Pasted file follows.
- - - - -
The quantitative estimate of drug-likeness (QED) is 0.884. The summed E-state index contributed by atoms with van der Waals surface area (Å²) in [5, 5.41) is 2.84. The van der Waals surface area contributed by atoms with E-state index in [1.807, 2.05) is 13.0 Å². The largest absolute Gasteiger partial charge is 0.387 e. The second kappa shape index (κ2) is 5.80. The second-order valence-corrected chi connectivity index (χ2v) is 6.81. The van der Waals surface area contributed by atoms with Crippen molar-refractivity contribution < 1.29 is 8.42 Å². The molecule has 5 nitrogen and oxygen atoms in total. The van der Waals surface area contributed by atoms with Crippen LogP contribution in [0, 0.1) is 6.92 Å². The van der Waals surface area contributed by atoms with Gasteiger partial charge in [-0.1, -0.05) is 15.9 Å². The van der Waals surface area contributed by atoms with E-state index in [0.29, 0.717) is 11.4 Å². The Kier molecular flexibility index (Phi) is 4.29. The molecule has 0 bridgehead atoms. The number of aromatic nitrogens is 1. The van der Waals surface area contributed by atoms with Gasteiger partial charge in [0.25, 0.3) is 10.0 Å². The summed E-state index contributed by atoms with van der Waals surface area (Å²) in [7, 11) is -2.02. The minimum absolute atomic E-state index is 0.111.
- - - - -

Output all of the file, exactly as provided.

The quantitative estimate of drug-likeness (QED) is 0.884. The summed E-state index contributed by atoms with van der Waals surface area (Å²) in [5, 5.41) is 2.84. The van der Waals surface area contributed by atoms with E-state index in [1.807, 2.05) is 13.0 Å². The largest absolute Gasteiger partial charge is 0.387 e. The second kappa shape index (κ2) is 5.80. The second-order valence-corrected chi connectivity index (χ2v) is 6.81. The van der Waals surface area contributed by atoms with Crippen molar-refractivity contribution < 1.29 is 8.42 Å². The molecule has 5 nitrogen and oxygen atoms in total. The van der Waals surface area contributed by atoms with Crippen LogP contribution in [0, 0.1) is 6.92 Å². The van der Waals surface area contributed by atoms with Gasteiger partial charge in [-0.1, -0.05) is 15.9 Å². The van der Waals surface area contributed by atoms with E-state index in [0.29, 0.717) is 11.4 Å². The Kier molecular flexibility index (Phi) is 4.29. The molecule has 0 bridgehead atoms. The number of aromatic nitrogens is 1. The van der Waals surface area contributed by atoms with Gasteiger partial charge in [0.25, 0.3) is 10.0 Å². The summed E-state index contributed by atoms with van der Waals surface area (Å²) in [7, 11) is -2.02. The minimum absolute atomic E-state index is 0.111.